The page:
Grossman RM, Sumner JP, Lopez DJ, et al. Evaluation of outcomes following subtotal colectomy for the treatment of idiopathic megacolon in cats. J Am Vet Med Assoc. December 2021:1-8. doi:10.2460/JAVMA.20.07.0418
Megacolon is the end-stage of chronic constipation and refers to an irreversible loss of muscle tone within the colon. This leads to chronic, often intractable constipation. While medical management is generally the first-line option, some cats with chronic or recurrent obstipation will require surgical management, often in the form of subtotal colectomy. This is a major surgery with severe possible complications. Several older papers described follow-up, quality of life, and prognosis information, however, they are dated and often conflicting. Likewise, the importance of the preservation of the ileocolic junction has been debated.
The purposes of this study were to evaluate outcomes in a large group of cats undergoing subtotal colectomy for the treatment of idiopathic megacolon and to determine whether removal of the ICJ was associated with differences in outcome. The study was designed as a retrospective observational study with a cohort component.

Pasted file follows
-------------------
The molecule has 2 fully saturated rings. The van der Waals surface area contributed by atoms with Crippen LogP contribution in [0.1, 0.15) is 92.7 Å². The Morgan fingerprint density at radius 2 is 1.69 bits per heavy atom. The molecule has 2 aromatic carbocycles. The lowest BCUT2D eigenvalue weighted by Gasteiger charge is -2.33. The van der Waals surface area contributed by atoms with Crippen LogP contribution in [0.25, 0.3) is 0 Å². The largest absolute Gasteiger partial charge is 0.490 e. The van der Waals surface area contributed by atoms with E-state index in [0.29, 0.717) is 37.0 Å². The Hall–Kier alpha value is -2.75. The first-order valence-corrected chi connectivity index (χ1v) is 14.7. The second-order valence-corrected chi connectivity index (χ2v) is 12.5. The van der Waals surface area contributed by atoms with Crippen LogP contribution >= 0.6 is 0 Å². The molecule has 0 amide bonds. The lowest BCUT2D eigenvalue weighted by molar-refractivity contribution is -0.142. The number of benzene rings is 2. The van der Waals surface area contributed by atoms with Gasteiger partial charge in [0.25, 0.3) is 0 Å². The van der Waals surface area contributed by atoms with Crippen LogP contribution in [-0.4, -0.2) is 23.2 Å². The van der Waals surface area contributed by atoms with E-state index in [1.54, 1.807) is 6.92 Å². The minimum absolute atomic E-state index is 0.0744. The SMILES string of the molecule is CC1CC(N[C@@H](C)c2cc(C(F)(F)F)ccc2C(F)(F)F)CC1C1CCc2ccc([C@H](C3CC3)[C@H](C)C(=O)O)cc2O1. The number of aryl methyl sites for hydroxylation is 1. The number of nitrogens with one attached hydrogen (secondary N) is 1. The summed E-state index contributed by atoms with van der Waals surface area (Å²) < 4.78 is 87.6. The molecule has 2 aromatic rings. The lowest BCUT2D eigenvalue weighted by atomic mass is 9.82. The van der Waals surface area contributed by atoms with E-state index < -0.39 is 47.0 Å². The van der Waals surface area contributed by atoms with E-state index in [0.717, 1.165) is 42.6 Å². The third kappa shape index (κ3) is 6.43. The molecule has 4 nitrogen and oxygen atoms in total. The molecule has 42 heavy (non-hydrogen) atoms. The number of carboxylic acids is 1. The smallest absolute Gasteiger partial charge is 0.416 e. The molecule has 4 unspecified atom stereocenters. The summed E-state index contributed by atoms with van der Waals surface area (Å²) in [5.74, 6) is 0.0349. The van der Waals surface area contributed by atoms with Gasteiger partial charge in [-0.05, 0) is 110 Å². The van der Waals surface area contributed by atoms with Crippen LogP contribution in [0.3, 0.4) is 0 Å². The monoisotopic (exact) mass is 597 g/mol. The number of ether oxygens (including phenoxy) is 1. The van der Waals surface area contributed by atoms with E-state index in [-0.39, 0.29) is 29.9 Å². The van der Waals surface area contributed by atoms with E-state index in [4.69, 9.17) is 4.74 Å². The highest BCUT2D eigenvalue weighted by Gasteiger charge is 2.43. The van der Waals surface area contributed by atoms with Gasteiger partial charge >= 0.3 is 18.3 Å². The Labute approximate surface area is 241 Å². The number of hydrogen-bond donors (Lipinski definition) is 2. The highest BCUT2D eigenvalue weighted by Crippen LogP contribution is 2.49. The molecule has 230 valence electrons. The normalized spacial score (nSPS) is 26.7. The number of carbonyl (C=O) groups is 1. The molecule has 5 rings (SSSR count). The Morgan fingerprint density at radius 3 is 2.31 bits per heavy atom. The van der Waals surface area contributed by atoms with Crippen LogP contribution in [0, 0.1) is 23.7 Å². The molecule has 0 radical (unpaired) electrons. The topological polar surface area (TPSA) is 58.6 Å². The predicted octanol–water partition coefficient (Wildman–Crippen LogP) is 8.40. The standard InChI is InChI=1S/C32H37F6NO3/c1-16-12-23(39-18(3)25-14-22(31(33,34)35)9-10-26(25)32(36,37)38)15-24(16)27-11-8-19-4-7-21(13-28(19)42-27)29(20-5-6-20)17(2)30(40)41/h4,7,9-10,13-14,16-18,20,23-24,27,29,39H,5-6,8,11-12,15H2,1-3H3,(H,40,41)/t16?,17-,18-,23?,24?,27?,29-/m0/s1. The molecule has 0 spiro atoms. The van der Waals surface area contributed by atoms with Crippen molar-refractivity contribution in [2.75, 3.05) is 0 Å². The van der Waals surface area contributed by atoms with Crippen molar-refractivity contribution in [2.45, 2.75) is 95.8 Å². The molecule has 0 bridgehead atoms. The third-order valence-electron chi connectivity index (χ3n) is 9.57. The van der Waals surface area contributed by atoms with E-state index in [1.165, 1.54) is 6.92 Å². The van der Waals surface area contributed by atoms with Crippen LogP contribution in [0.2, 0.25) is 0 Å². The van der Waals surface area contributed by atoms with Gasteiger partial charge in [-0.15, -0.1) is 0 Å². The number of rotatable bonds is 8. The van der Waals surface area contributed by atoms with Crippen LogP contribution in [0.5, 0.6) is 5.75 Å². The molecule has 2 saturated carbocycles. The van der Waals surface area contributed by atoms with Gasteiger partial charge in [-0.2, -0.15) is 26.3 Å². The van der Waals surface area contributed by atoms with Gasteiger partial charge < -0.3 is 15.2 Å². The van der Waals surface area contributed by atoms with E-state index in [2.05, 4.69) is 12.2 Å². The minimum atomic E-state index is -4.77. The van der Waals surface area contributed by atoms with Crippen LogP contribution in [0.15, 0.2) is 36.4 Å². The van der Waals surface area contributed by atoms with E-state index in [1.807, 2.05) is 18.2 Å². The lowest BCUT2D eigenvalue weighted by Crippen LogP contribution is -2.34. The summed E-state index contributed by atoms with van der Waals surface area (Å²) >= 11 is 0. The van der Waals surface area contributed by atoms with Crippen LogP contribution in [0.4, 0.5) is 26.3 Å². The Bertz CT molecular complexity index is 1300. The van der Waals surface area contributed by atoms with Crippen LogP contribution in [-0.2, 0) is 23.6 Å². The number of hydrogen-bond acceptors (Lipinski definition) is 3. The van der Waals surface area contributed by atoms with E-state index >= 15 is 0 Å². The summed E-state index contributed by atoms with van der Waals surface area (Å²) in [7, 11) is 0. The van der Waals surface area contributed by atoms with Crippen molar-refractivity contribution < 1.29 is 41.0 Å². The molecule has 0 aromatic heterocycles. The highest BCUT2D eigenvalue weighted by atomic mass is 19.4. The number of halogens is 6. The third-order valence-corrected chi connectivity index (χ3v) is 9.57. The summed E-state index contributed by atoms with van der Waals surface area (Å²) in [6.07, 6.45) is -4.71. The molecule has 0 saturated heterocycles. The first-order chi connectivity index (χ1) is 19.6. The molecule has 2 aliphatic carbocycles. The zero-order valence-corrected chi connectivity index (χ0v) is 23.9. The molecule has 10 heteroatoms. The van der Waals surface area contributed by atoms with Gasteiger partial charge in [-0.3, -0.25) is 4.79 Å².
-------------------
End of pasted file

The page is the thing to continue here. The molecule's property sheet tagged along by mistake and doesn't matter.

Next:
Medical records from 18 referral and academic teaching hospitals were searched for cats that underwent subtotal colectomy for the treatment of idiopathic megacolon between January 1, 2000, and December 31, 2018.
Some limitations were present in this study. The Median follow-up duration was only 64 days, which is likely adequate for most acute outcomes but may not be representative of long-term prognosis and late complications.
The authors of this study concluded that subtotal colectomy was associated with long survival times and a high rate of owner satisfaction. Overall, removal of the ICJ was associated with a worse outcome. These results suggest that subtotal colectomy may be recommended for the management of idiopathic megacolon with minimal concern for the long-term outcome; however, the ICJ should be preserved if at all possible.
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